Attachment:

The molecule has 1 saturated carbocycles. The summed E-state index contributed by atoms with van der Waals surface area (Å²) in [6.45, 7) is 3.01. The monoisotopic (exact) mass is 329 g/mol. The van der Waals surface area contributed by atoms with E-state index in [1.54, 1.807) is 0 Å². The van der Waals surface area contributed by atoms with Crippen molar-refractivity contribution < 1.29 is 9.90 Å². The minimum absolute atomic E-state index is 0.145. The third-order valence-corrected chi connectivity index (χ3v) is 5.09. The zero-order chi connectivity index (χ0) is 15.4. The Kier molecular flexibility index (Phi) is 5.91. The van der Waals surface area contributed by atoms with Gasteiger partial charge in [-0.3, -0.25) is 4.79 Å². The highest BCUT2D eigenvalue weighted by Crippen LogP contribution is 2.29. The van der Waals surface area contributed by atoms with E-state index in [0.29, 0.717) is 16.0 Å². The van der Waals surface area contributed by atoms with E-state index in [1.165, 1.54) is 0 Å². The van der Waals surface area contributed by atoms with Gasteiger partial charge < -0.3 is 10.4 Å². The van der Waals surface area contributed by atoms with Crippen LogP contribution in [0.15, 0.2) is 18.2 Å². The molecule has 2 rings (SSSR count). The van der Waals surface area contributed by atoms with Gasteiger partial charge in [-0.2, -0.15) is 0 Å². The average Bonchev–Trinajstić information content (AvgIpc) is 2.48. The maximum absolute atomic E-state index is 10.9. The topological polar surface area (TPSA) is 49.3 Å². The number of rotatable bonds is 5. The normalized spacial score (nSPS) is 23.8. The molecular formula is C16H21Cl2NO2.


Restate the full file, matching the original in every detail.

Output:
The molecule has 1 saturated carbocycles. The summed E-state index contributed by atoms with van der Waals surface area (Å²) in [6.45, 7) is 3.01. The monoisotopic (exact) mass is 329 g/mol. The van der Waals surface area contributed by atoms with E-state index in [1.54, 1.807) is 0 Å². The van der Waals surface area contributed by atoms with Crippen molar-refractivity contribution < 1.29 is 9.90 Å². The minimum absolute atomic E-state index is 0.145. The third-order valence-corrected chi connectivity index (χ3v) is 5.09. The zero-order chi connectivity index (χ0) is 15.4. The Kier molecular flexibility index (Phi) is 5.91. The van der Waals surface area contributed by atoms with Gasteiger partial charge in [-0.3, -0.25) is 4.79 Å². The highest BCUT2D eigenvalue weighted by Crippen LogP contribution is 2.29. The van der Waals surface area contributed by atoms with E-state index in [0.29, 0.717) is 16.0 Å². The van der Waals surface area contributed by atoms with E-state index in [1.165, 1.54) is 0 Å². The van der Waals surface area contributed by atoms with Gasteiger partial charge < -0.3 is 10.4 Å². The van der Waals surface area contributed by atoms with Crippen LogP contribution in [0.15, 0.2) is 18.2 Å². The molecule has 2 rings (SSSR count). The van der Waals surface area contributed by atoms with Gasteiger partial charge in [-0.2, -0.15) is 0 Å². The average Bonchev–Trinajstić information content (AvgIpc) is 2.48. The maximum absolute atomic E-state index is 10.9. The topological polar surface area (TPSA) is 49.3 Å². The number of rotatable bonds is 5. The normalized spacial score (nSPS) is 23.8. The molecular formula is C16H21Cl2NO2.